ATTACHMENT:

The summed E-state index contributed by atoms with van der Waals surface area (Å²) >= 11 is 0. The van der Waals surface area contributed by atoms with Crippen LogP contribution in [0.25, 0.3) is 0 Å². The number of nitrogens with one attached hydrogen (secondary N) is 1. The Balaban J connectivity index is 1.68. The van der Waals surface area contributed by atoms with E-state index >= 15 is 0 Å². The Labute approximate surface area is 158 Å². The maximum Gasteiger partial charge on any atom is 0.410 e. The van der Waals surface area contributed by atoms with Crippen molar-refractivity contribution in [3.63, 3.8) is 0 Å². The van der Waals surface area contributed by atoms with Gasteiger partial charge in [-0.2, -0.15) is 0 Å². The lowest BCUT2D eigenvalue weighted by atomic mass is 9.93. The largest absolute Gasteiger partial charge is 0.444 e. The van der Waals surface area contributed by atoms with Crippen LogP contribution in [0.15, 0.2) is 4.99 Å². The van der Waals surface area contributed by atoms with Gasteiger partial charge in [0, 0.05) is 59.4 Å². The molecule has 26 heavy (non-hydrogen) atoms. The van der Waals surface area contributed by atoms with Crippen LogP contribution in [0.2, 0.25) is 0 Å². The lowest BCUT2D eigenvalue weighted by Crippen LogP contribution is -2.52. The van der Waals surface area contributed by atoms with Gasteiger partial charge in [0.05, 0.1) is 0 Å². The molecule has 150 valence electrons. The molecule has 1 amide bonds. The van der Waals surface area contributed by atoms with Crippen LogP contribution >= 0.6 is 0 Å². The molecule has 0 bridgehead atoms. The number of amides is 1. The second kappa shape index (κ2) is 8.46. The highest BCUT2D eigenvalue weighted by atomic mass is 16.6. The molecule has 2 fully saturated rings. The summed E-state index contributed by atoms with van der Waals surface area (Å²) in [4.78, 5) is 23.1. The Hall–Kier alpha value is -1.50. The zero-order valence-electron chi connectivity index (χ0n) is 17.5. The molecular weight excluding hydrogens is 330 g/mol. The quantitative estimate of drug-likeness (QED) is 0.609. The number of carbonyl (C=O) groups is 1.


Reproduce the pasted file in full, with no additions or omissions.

The summed E-state index contributed by atoms with van der Waals surface area (Å²) >= 11 is 0. The van der Waals surface area contributed by atoms with Crippen LogP contribution in [0.25, 0.3) is 0 Å². The number of nitrogens with one attached hydrogen (secondary N) is 1. The Balaban J connectivity index is 1.68. The van der Waals surface area contributed by atoms with E-state index >= 15 is 0 Å². The Labute approximate surface area is 158 Å². The maximum Gasteiger partial charge on any atom is 0.410 e. The van der Waals surface area contributed by atoms with Crippen molar-refractivity contribution in [3.63, 3.8) is 0 Å². The van der Waals surface area contributed by atoms with Gasteiger partial charge in [-0.2, -0.15) is 0 Å². The lowest BCUT2D eigenvalue weighted by atomic mass is 9.93. The largest absolute Gasteiger partial charge is 0.444 e. The van der Waals surface area contributed by atoms with Crippen LogP contribution in [0.15, 0.2) is 4.99 Å². The van der Waals surface area contributed by atoms with Gasteiger partial charge in [0, 0.05) is 59.4 Å². The molecule has 26 heavy (non-hydrogen) atoms. The van der Waals surface area contributed by atoms with Crippen LogP contribution in [0.2, 0.25) is 0 Å². The lowest BCUT2D eigenvalue weighted by Crippen LogP contribution is -2.52. The van der Waals surface area contributed by atoms with Gasteiger partial charge in [0.05, 0.1) is 0 Å². The molecule has 150 valence electrons. The molecule has 1 amide bonds. The van der Waals surface area contributed by atoms with Crippen LogP contribution >= 0.6 is 0 Å². The molecule has 0 bridgehead atoms. The number of amides is 1. The second kappa shape index (κ2) is 8.46. The highest BCUT2D eigenvalue weighted by atomic mass is 16.6. The molecule has 2 fully saturated rings. The summed E-state index contributed by atoms with van der Waals surface area (Å²) in [4.78, 5) is 23.1. The Hall–Kier alpha value is -1.50. The zero-order valence-electron chi connectivity index (χ0n) is 17.5. The molecular weight excluding hydrogens is 330 g/mol. The quantitative estimate of drug-likeness (QED) is 0.609. The number of carbonyl (C=O) groups is 1.